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Rev. Jack R. Buckley, 78, died on July 20, 2019, at his home in Berkeley. 
Born on Sept. 25, 1940, in Philadelphia to Albert and Mary Buckley, he was the fifth of seven children, with four older brothers and two younger sisters.

Jack grew up in Newark, N.J., and graduated from high school in Ft. Lauderdale, Fla. He moved to Berkeley in 1971 with his wife and three young children after completing seminary in St. Louis, Mo.

In Berkeley he founded and led Covenant Circle, a study center ministry, helped start Fellowship of His People house church, helped create Berkeley Christian School and contributed to several local Christian organizations and publications.

In 1983 he joined staff at the First Presbyterian Church of Berkeley to direct their adult ministries, singles ministries and world missions. In 1993 he became the pastor at First Presbyterian Church of Alameda where he served until his retirement in 2012. His involvement in the San Francisco Presbytery included serving as the moderator of the presbytery in 2003.

While Jack’s professional life involved formal Christian ministry, Jack’s personal life was one of everyday ministry to everyone he met. Jack was active in the community as a member of Rotary Club of Alameda, Mariner Square Athletic Club and as a regular at local restaurants, gift shops, book stores and coffee shops. 

Jack is lovingly remembered by his wife of 57 years, Joanne; his three children: Steven, Robert (Dorothy) and Sharon (Victor) Hernandez; six grandchildren: Melissa, Christina, Mateo, Jacqueline, Annelin and Cash; two sisters and many nieces, nephews, colleagues, friends and community members.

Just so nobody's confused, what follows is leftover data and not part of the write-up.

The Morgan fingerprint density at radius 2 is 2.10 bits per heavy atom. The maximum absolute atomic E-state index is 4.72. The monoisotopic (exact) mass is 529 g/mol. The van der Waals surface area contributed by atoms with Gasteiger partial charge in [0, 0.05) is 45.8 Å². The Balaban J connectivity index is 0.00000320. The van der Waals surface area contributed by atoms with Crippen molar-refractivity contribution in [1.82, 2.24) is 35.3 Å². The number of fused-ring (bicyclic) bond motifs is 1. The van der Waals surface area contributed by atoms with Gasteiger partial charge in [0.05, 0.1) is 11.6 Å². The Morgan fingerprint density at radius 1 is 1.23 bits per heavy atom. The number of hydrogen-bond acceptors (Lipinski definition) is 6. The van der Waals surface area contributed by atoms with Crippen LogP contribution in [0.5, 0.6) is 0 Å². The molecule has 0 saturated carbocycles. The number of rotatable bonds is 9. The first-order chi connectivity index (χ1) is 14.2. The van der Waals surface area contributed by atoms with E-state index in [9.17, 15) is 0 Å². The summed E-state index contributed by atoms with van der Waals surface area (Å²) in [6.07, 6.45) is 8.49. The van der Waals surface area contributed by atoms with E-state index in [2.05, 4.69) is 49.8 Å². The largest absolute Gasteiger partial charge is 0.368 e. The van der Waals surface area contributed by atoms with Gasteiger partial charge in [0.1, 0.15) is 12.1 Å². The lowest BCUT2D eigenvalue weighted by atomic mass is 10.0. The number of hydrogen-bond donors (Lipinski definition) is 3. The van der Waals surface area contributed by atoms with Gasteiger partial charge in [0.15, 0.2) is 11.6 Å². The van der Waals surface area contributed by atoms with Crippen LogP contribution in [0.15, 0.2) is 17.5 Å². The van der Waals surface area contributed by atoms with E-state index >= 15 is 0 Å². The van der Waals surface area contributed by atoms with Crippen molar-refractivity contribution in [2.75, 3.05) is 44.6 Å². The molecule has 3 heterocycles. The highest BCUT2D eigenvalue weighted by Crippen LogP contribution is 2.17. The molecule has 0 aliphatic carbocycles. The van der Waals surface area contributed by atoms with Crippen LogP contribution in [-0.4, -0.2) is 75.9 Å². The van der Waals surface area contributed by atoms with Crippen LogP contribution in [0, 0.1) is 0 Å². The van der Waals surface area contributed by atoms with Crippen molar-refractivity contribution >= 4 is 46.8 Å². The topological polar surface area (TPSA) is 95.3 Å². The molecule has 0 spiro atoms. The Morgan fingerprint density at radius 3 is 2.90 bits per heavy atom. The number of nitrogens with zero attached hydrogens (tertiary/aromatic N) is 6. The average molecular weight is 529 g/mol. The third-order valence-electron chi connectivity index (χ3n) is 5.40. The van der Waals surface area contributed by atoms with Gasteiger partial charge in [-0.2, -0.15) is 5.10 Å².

A memorial service will be held on Saturday, Aug. 17, at 4 p.m. at First Presbyterian Church of Alameda, 2001 Santa Clara Ave.

Donations can be made in Jack’s memory to First Presbyterian Church, Alameda, the Leukemia and Lymphoma Society at or the Cholangiocarcinoma Foundation at


Editor’s note: During the early days of the Alameda Sun, Rev. Buckley threw his full support behind the publication of this paper. He penned a column for several months on the Sun’s page dedicated to spiritual matters. He will be missed.

Gary MacDonald, a lifelong resident of Alameda, passed away on July 21, 2019. He leaves his daughter Tiara and countless friends to cherish his memory. 

Gary was born at Alameda Hospital and graduated from Alameda High School where he met his beloved wife Bonny, who preceded him in death. They were married in 1961 and together they raised their daughter Tiara. 

As a family they shared a love for the Oakland Raiders. Gary held season tickets since the 1970s. At one time he also held season tickets for the Oakland A’s and the Golden State Warriors. Gary was also an avid duck hunter and a member of the California Waterfowl Association. He also loved going to concerts and was a huge fan of oldies music. 

Gary had a long career at Del Monte Foods, where he worked for 45 years, most of those years at Plant No. 48 in Alameda. 

At Gary’s request, no services will be held at this time.

Connie was born at home in St. Paul, Minn. She was the fifth of six children born to Nora (Loetterle) Heyne and Rev. Edwin Theodore Heyne. She grew up in Lutheran parsonages in St. Paul and Long Prairie, Minn.

The thread that carried her throughout her life was singing the sacred music of her faith. Connie loved all of the facets of church liturgy and she loved to sing. Whether she was soloing, singing in a choir, listening to others sing, leading a choir or giving voice lessons, she was the most alive singing. She also loved playing the piano and the pipe organ. She would direct the church choirs with her head while playing the organ with her hands and feet. And we all loved singing with her.